July 16 2017
By: Terry L. Mathis
Have you heard the analogy that getting too much information at once is like trying to drink from a firehose? A lot of safety programs, especially new-employee orientations, have that problem. It seems like the training is written by the legal department rather than the safety department and the goal is to control exposure rather than prevent accidents. Workers often come out of such training or orientations more confused than when they went in. Seldom does overload create focus.
But this problem is not isolated to new-employee issues. Many safety departments and senior safety executives have the "more is better" mentality. When results are not as desired, do more. Even experienced workers can be overloaded. A senior executive recently told me, "You can't be too safe!" Maybe not, but you can do so much in the name of safety that it actually makes you less safe.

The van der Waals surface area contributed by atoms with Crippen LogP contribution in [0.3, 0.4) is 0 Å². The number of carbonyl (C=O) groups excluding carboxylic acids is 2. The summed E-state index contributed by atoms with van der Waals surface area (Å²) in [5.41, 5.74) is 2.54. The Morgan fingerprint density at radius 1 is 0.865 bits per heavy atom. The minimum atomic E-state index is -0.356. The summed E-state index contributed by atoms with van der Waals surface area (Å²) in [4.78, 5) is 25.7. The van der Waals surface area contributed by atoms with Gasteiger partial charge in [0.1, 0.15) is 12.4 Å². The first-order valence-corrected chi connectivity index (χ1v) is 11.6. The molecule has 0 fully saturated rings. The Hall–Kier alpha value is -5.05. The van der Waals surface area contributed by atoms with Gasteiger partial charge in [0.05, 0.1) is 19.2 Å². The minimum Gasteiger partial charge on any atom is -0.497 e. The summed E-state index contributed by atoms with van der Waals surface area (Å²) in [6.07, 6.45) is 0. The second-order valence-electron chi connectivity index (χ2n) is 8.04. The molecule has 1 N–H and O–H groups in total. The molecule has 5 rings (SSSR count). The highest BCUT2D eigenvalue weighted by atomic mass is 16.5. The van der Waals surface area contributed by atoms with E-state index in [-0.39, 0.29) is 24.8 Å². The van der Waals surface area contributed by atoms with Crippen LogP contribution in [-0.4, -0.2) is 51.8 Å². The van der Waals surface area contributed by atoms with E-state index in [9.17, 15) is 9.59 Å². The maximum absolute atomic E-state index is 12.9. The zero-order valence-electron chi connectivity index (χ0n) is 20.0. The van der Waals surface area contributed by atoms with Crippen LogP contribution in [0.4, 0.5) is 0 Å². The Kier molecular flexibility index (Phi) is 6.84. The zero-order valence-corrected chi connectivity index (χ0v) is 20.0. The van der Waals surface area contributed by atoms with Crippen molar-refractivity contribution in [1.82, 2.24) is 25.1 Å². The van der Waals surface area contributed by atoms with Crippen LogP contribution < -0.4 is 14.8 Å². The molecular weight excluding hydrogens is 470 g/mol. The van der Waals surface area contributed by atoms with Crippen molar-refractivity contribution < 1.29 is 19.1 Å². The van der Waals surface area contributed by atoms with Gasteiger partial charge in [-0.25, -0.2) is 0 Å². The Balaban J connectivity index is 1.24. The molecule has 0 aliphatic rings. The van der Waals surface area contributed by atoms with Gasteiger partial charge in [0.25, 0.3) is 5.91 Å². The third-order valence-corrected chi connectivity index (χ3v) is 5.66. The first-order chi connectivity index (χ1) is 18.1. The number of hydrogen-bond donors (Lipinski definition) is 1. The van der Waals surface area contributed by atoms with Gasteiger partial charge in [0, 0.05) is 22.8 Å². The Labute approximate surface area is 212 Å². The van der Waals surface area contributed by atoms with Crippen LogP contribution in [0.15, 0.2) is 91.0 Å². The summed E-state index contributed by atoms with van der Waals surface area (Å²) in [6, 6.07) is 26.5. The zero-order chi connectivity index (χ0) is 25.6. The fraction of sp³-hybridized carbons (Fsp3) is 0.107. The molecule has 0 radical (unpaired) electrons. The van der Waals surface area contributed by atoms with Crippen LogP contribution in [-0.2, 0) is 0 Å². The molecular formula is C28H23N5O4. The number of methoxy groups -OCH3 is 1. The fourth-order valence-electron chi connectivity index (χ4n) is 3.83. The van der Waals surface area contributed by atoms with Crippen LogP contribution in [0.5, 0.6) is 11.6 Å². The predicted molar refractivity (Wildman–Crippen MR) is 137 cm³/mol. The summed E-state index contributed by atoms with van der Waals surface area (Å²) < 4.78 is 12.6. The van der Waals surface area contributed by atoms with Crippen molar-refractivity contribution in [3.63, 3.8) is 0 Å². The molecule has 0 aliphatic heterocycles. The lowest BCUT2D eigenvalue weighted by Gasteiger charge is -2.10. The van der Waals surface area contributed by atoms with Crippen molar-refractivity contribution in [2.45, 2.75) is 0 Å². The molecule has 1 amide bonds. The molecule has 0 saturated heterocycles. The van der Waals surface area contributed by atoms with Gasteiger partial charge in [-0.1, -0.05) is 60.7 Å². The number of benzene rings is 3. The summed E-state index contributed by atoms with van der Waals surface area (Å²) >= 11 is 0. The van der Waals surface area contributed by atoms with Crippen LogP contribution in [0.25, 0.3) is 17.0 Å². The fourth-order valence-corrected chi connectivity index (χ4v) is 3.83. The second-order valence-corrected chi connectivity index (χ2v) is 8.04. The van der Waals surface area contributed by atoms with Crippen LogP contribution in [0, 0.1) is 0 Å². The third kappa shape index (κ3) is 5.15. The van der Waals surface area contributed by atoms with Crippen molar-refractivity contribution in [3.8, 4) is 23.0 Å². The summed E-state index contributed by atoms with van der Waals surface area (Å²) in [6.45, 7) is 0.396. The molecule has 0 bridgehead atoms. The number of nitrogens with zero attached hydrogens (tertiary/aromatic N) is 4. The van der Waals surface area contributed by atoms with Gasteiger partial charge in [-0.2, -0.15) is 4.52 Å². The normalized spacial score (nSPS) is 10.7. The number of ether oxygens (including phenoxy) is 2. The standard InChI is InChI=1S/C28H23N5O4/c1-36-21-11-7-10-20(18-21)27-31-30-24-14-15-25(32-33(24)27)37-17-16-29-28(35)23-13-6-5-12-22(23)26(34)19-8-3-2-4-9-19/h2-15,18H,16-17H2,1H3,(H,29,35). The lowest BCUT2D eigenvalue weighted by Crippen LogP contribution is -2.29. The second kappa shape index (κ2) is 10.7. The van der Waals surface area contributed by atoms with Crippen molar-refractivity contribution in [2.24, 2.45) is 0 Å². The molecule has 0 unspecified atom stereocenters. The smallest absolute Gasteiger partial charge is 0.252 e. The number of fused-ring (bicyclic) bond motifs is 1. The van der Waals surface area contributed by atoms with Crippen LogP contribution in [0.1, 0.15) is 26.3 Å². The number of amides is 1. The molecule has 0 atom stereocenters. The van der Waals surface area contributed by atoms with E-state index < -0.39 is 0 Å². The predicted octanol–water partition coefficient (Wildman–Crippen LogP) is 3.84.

World-class performers in safety make their programs easy to remember and logical to use. Their slogans (if they use them) match their programs and create a call to action. Their training directly applies to the job and is presented in sequential order. Training is measured by knowledge retention and skill level, not by how many warm bodies are in a classroom or in front of a computer. Safety must be presented in amounts that can be digested and firehoses are not a good mechanism for such delivery.
Terry Mathis, Founder and retired CEO of ProAct Safety, has served as a consultant and advisor for top organizations the world over. A respected strategist and thought leader, Terry has authored five books, numerous articles, videos and blogs, and is known for his dynamic and engaging presentations. EHS Today has named him one of the '50 People Who Most Influenced EHS' four consecutive times. Business leaders and safety professionals seek Terry's practical insight and unique ability to introduce new perspectives that lead to real change.